Wednesday, April 22, 2009

The Crisis: forgotten victims

Temping workers and victims of repossessions. Who's talking about them?

Amongst the forgotten victims of The Crisis, as we already pointed out in February, there are agency or casual workers, i.e. the millions of people left with no protection whatsoever in the midst of the country's worst downturn in sixty years. This is the legacy of the most business-friendly set-up since the 19th century.

Yet, the bosses and their political mouthpieces are growling that the the labour market should be made even more flexible and that the minimum wage should be freezed or even reduced.

While the bailing out of banks is still regarded as a given across the political spectrum, the fact that hordes of people (don't forget that Britain features about half of all temping/agency workers in the EU) lost their jobs without any notice or redundancy money has hardly made the front-page news. When the word 'flexibility' became one of the staples at the political table in the 1990s, it was dressed up as a stepping stone towards a shiny permanent career.

For masses of workers, however, the only permanent thing they got to know was a non-stop "temping" condition in unprotected, dead-end, low-paid jobs. In the words of TUC General Secretary Brendan Barber, "Too many employers are using agencies to replace secure jobs with reasonable terms and conditions with badly paid, insecure agency staff. Far from providing a bridge to permanent work, this runs the risk of creating an underclass of workers who cannot get permanent work, who have no loyalty to employers, and who have to move from part-time job to part-time job. "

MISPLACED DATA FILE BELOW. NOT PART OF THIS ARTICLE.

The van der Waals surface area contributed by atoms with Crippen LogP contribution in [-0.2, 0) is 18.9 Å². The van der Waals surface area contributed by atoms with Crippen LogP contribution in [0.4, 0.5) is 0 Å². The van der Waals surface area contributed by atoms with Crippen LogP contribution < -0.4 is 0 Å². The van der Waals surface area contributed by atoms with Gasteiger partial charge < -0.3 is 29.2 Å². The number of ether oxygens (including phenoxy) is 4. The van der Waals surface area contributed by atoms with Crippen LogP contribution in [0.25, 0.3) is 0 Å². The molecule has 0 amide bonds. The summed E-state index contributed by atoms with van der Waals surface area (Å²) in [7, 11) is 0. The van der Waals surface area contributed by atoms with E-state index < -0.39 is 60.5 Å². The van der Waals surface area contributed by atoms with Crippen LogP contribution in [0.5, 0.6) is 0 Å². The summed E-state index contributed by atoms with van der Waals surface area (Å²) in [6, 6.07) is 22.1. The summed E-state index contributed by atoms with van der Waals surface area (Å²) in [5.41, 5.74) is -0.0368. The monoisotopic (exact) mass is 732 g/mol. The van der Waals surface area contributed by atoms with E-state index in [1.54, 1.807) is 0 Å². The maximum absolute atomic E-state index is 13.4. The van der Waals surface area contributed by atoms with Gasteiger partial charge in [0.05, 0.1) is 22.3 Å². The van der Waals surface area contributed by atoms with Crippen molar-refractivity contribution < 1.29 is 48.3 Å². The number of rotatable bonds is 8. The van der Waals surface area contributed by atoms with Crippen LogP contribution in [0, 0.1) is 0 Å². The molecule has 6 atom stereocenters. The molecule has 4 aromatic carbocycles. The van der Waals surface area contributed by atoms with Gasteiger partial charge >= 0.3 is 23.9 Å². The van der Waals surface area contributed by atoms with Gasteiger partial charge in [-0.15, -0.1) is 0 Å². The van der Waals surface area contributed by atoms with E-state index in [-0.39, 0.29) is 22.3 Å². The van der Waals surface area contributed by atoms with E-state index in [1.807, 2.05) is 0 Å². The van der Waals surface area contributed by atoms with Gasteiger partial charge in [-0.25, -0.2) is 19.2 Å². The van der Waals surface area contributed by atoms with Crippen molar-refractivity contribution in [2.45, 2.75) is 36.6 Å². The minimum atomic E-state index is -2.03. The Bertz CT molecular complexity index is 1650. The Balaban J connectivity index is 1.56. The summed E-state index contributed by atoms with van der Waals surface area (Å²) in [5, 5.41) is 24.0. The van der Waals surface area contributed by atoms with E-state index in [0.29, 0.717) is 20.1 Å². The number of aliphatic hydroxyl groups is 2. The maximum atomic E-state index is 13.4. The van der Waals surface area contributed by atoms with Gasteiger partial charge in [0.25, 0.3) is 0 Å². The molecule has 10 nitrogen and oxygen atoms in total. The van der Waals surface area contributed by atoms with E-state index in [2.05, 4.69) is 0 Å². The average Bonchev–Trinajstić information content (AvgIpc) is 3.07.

Most importantly- and you won't hear any politician talking about this - this same temping army have spent years in the labour market without any chance of signing up to a pension scheme. If you consider Britain's post-WWII history, this is unprecedented, especially on such a large scale. The risk is that when this generation reaches pensionable age, millions of extra people will be left the wrong side of the poverty line.

Also, the victims of repossessions are hardly hitting the news. You don't have to be a left-wing liberal to realise that losing your home must be one of the worst experiences imaginable. And this is happening to 75,000 families this year on top of the 45,000 in 2008. Think of the amount of documentaries or investigative reports that could be made on the subject.

And yet you'll find that "Smeargate" and the naval-gazing and toss-arguing about Labour's weakness and inability to connect with people (this one by John Harris is a classic example), are receving a hundred times more attention. Stuff that, to most, sound incomprehensible at best and irrelevant at worst.

Millions of people are gagging to know: which political group is ready to offer immediate and factual help to the forgotten victims of the crisis?

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